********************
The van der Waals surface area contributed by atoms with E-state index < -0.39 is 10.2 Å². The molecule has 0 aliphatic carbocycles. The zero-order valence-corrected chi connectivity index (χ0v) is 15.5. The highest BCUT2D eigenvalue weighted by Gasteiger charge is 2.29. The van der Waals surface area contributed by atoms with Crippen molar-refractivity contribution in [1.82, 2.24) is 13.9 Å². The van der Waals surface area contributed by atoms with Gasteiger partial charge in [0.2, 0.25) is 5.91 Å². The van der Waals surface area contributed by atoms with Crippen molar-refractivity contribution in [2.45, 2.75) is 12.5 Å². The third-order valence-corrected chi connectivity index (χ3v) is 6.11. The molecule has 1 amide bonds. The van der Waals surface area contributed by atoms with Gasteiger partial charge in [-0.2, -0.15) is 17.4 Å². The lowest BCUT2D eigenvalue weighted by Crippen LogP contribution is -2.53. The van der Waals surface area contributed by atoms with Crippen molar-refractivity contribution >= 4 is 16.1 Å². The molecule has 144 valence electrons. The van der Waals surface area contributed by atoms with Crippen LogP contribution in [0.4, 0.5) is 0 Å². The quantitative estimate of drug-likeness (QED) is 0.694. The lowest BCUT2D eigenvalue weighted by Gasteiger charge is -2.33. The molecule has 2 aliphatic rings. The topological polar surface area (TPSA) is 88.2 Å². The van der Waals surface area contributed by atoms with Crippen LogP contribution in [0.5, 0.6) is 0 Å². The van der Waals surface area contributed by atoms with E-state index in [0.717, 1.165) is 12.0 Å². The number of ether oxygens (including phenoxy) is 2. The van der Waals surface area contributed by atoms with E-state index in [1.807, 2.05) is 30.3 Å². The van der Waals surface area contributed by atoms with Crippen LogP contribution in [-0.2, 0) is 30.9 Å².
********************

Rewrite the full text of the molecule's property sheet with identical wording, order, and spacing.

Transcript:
The van der Waals surface area contributed by atoms with E-state index < -0.39 is 10.2 Å². The molecule has 0 aliphatic carbocycles. The zero-order valence-corrected chi connectivity index (χ0v) is 15.5. The highest BCUT2D eigenvalue weighted by Gasteiger charge is 2.29. The van der Waals surface area contributed by atoms with Crippen molar-refractivity contribution in [1.82, 2.24) is 13.9 Å². The van der Waals surface area contributed by atoms with Gasteiger partial charge in [0.2, 0.25) is 5.91 Å². The van der Waals surface area contributed by atoms with Crippen molar-refractivity contribution in [2.45, 2.75) is 12.5 Å². The third-order valence-corrected chi connectivity index (χ3v) is 6.11. The molecule has 1 amide bonds. The van der Waals surface area contributed by atoms with Gasteiger partial charge in [-0.2, -0.15) is 17.4 Å². The lowest BCUT2D eigenvalue weighted by Crippen LogP contribution is -2.53. The van der Waals surface area contributed by atoms with Crippen molar-refractivity contribution >= 4 is 16.1 Å². The molecule has 144 valence electrons. The van der Waals surface area contributed by atoms with Crippen LogP contribution in [0.4, 0.5) is 0 Å². The quantitative estimate of drug-likeness (QED) is 0.694. The lowest BCUT2D eigenvalue weighted by Gasteiger charge is -2.33. The molecule has 2 aliphatic rings. The topological polar surface area (TPSA) is 88.2 Å². The van der Waals surface area contributed by atoms with Crippen LogP contribution in [0.5, 0.6) is 0 Å². The van der Waals surface area contributed by atoms with E-state index in [0.717, 1.165) is 12.0 Å². The number of ether oxygens (including phenoxy) is 2. The van der Waals surface area contributed by atoms with E-state index in [1.807, 2.05) is 30.3 Å². The van der Waals surface area contributed by atoms with Crippen LogP contribution in [-0.2, 0) is 30.9 Å².